You've got a growing business and looming projects. Maybe your website is top priority and needs a refresh or redesign. Don't let your web copy be an afterthought. In fact, don't let your copywriting for any project become second rate. While you may have writers on your marketing team or within the company, is that the best choice for your needs right now?
Deciding when, who and how to snag the best copywriter for your business project right now is the subject of this blog. We'll examine some criteria you'll need when deciding whether to hire outside the company or not, and discuss how to set your copywriter up for success. So let's get started.
In-house or outside hire?
To make this choice, start first by answering a few basic questions:
Now evaluate. Based on your answers to the three questions above, you should be in a better position to choose between an in-house or outside hire. Still undecided?
Time to hire. Now what?
You've made the decision to look outside the company for the perfect copywriter. Now let's see how to find and evaluate the right candidate.
Not all copywriters are created equal. Find a contractor who knows your niche and is experienced with the type of project you're doing. Blog writing for B2C is NOT the same skillset as website copy for B2B. You want to hire someone who won't require days or weeks learning about your specific industry or understanding what makes your audience personas tick. They've got a leg-up if they've written this type of thing for others in your space, so use your network and ask around for referrals. Search for vendors who are in the relevant groups you're aware of, or who list as clients those who have similar products and services as you do.
Read their work. Your business should have a copy style or brand voice. You want to choose a copywriter who understands the differences between one style and another and can match your tone.
Is your company considered the expert in your field, with a scholarly, somewhat formal style of writing? Or maybe you represent a younger audience with an edgy, possibly maybe even a rebellious tone of voice? Or you may be first-and-foremost a service company, with a naturally helpful attitude, always wanting to put the reader as ease with a friendly and informal voice.
Read examples of possible copywriter's work and see if you can find a match. This will narrow your search to the best copywriter for your business project.
Now that you've narrowed the field and done your research you're almost ready to reach out. WAIT, I said almost ready.
Do your prep work
What do I mean by prep work? To make it easier on any contractor, you should clearly define what you want them to do in writing first. Don't make them drag it out of you by interviewing you or providing questionnaires. Especially is this important when bidding a project so be sure to level the playing field with a clearly-defined scope or brief of your project. This ensures that you are comparing apples to apples, so to speak, when reviewing your estimates.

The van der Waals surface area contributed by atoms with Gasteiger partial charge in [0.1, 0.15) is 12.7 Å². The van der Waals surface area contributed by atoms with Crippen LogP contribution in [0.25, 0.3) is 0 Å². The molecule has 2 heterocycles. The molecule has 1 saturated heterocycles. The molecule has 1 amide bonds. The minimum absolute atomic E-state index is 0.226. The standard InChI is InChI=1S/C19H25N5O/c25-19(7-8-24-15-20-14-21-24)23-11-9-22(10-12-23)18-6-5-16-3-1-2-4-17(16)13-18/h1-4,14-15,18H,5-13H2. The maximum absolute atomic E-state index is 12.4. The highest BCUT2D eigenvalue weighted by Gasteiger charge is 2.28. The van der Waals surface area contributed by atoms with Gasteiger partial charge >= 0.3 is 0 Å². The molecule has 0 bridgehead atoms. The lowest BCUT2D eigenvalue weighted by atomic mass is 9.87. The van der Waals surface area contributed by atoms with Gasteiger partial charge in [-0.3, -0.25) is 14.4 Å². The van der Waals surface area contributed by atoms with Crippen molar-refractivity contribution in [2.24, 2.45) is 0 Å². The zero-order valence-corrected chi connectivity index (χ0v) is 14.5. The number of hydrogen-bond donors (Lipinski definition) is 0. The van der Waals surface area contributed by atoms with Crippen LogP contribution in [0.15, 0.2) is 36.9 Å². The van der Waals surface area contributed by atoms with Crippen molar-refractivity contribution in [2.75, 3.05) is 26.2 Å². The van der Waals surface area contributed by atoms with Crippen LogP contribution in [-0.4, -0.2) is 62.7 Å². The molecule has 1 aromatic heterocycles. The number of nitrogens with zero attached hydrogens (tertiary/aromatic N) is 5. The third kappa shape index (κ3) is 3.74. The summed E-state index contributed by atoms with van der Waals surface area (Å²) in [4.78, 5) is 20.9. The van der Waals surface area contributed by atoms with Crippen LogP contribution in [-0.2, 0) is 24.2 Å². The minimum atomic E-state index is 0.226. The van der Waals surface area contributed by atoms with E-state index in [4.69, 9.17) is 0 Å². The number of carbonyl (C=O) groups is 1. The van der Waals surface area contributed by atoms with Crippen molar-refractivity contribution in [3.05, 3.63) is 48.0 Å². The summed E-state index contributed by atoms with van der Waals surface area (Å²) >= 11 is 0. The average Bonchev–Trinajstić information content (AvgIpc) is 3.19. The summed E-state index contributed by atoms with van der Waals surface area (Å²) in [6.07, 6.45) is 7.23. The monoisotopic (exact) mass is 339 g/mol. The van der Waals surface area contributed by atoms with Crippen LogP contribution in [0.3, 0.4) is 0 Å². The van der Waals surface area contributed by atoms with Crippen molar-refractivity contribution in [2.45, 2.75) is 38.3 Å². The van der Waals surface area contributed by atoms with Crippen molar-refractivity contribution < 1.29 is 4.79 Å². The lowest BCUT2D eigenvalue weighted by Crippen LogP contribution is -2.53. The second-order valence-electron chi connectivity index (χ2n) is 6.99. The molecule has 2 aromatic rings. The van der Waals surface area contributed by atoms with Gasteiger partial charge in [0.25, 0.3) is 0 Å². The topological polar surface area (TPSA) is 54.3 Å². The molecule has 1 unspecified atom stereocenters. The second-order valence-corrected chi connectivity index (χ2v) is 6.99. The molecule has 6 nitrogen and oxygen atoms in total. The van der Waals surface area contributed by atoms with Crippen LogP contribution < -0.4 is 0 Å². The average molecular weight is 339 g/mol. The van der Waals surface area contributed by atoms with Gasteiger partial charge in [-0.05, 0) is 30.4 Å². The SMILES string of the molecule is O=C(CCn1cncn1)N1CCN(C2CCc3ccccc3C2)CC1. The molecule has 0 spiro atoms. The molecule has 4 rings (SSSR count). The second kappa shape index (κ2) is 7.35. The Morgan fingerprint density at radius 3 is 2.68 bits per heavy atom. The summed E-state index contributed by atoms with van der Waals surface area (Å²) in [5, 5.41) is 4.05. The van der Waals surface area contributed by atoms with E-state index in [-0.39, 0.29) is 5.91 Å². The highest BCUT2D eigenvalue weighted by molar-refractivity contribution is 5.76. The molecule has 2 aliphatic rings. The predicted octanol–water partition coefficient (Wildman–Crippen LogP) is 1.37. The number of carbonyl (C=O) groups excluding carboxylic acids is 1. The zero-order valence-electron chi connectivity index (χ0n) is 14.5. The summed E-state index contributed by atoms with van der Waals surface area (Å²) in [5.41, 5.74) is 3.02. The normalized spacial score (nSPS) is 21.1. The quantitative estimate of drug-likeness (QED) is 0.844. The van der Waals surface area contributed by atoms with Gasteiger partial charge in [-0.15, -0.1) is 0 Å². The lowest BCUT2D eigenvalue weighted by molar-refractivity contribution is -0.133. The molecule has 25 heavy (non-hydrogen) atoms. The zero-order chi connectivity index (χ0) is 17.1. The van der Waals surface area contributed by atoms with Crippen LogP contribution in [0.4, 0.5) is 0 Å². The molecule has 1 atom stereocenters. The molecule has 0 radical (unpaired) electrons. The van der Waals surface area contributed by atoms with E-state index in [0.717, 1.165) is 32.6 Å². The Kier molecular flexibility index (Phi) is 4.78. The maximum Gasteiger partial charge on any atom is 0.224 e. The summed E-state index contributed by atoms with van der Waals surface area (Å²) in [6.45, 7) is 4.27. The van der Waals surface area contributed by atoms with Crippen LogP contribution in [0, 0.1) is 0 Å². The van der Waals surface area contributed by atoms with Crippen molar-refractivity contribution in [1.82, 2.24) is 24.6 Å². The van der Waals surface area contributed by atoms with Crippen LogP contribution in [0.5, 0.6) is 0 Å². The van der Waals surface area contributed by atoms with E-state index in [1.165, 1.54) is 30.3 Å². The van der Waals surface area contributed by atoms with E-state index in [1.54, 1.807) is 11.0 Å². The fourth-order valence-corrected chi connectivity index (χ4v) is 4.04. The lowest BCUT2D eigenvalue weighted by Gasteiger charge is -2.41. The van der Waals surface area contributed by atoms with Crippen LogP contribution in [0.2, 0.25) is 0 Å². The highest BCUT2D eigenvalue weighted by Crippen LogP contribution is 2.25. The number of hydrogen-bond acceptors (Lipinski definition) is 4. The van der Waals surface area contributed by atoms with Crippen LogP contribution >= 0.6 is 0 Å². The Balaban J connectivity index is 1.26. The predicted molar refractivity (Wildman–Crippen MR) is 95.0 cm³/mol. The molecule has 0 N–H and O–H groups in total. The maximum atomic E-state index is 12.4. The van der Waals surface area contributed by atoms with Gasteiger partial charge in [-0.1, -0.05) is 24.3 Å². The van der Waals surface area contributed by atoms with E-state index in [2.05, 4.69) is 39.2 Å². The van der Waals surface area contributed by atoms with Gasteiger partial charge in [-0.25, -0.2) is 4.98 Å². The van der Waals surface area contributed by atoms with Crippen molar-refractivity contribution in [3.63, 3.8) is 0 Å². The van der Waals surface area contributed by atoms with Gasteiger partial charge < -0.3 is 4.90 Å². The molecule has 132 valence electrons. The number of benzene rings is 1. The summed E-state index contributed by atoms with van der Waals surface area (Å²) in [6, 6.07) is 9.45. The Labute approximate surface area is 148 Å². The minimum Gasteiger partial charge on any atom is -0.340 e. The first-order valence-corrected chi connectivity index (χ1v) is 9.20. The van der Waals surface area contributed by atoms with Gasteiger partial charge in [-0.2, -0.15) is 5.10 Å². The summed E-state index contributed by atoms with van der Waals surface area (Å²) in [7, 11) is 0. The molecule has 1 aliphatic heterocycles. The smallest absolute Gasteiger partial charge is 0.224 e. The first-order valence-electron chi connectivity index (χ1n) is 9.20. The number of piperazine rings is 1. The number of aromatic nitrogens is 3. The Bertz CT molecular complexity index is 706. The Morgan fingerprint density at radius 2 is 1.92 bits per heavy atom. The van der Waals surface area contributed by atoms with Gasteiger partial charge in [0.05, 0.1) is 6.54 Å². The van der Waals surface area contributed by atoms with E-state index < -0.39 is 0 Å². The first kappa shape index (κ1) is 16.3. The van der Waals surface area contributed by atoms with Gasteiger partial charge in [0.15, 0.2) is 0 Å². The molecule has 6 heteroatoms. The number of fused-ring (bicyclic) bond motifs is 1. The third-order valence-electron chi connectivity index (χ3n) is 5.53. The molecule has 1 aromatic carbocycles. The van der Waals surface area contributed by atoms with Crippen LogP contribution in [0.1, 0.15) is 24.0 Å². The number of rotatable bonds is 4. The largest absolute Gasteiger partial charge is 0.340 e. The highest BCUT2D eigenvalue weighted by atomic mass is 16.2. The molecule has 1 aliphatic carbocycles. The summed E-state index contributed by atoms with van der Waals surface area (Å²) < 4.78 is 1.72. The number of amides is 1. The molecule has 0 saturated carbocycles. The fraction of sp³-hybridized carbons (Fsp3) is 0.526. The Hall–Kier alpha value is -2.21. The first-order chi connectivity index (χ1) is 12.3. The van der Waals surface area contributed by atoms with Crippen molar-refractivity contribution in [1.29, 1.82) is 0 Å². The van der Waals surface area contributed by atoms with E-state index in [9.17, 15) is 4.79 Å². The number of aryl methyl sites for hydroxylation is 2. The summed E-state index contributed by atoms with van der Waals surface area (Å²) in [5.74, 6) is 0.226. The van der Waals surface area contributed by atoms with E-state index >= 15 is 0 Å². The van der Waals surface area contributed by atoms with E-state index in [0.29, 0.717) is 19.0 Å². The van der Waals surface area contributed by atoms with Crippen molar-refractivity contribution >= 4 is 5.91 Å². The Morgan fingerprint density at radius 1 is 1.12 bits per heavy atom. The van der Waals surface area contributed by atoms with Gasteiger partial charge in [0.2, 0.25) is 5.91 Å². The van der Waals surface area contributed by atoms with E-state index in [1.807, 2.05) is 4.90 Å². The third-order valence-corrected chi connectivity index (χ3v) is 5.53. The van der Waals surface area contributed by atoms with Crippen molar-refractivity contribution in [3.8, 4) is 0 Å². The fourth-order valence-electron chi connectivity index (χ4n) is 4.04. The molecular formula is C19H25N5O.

Include answers to questions like:
Your project brief should be no more than one page. With this in-hand you can reach out to 1-3 possible copywriters and ask if they are available for the project, if think they would be a good fit, and would they like to offer an estimate? If so, answer any additional questions they may have and send them the brief.
Evaluate for success. Don't look just at the bottom line. If you have any questions about what they provide, give them the opportunity to talk you through their estimate and what the project process would look like when working with them. Consider your rapport with the contractor, their readiness to tackle the project and their level of expertise and availability. All of these factors should go into your decision.
Once you make a choice, get everything in writing and review the contract agreement carefully. Consider copy revisions and the approval process. If deadlines are paramount, be sure it's written in the contract. Then, be a good steward for your company by being transparent regarding any new vendor processes, invoicing and accounts-payable procedures, and the like. This will set up your working relationship with your copywriter for long-term success.
Decision made. Success snagged.
Well done. You've made that perfect hire. Because you followed a well-planned process, properly evaluating your needs, defining the scope of your project and researching your copywriting contractor, you are well-positioned to deliver an effective and compelling piece of content that is perfect for your business.
Hi. I'm Barbara Bogue. The name [double b] came from my initials. Here I share tips and advice on marketing, design and copywriting.
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